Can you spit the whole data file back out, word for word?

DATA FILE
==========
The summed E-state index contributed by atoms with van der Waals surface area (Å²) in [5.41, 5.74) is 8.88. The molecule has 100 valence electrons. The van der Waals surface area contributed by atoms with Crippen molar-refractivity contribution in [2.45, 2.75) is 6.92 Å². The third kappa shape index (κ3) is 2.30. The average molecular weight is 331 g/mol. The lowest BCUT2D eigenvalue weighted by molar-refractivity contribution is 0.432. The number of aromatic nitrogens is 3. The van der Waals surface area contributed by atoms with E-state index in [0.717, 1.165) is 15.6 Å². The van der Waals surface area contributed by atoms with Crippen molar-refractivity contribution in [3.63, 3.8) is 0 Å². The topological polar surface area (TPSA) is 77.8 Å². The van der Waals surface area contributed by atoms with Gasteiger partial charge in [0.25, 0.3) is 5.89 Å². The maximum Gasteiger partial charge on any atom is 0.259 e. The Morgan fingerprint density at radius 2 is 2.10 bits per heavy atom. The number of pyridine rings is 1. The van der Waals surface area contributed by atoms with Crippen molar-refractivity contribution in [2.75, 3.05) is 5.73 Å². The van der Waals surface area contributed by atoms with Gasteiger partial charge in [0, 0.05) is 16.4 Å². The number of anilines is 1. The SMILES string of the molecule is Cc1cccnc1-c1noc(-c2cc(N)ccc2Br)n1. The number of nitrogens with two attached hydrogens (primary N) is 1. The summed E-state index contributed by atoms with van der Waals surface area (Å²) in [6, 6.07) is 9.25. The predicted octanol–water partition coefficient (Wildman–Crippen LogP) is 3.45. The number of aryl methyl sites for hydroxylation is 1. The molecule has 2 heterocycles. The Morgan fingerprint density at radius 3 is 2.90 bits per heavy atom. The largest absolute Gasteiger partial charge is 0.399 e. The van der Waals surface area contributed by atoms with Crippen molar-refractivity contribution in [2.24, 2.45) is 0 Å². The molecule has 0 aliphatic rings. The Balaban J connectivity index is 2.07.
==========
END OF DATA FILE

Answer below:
The summed E-state index contributed by atoms with van der Waals surface area (Å²) in [5.41, 5.74) is 8.88. The molecule has 100 valence electrons. The van der Waals surface area contributed by atoms with Crippen molar-refractivity contribution in [2.45, 2.75) is 6.92 Å². The third kappa shape index (κ3) is 2.30. The average molecular weight is 331 g/mol. The lowest BCUT2D eigenvalue weighted by molar-refractivity contribution is 0.432. The number of aromatic nitrogens is 3. The van der Waals surface area contributed by atoms with E-state index in [0.717, 1.165) is 15.6 Å². The van der Waals surface area contributed by atoms with Crippen molar-refractivity contribution in [3.63, 3.8) is 0 Å². The topological polar surface area (TPSA) is 77.8 Å². The van der Waals surface area contributed by atoms with Gasteiger partial charge in [0.25, 0.3) is 5.89 Å². The maximum Gasteiger partial charge on any atom is 0.259 e. The Morgan fingerprint density at radius 2 is 2.10 bits per heavy atom. The number of pyridine rings is 1. The van der Waals surface area contributed by atoms with Crippen molar-refractivity contribution in [2.75, 3.05) is 5.73 Å². The van der Waals surface area contributed by atoms with Gasteiger partial charge in [0, 0.05) is 16.4 Å². The number of anilines is 1. The SMILES string of the molecule is Cc1cccnc1-c1noc(-c2cc(N)ccc2Br)n1. The number of nitrogens with two attached hydrogens (primary N) is 1. The summed E-state index contributed by atoms with van der Waals surface area (Å²) in [6, 6.07) is 9.25. The predicted octanol–water partition coefficient (Wildman–Crippen LogP) is 3.45. The number of aryl methyl sites for hydroxylation is 1. The molecule has 2 heterocycles. The Morgan fingerprint density at radius 3 is 2.90 bits per heavy atom. The largest absolute Gasteiger partial charge is 0.399 e. The van der Waals surface area contributed by atoms with Crippen molar-refractivity contribution in [2.24, 2.45) is 0 Å². The molecule has 0 aliphatic rings. The Balaban J connectivity index is 2.07.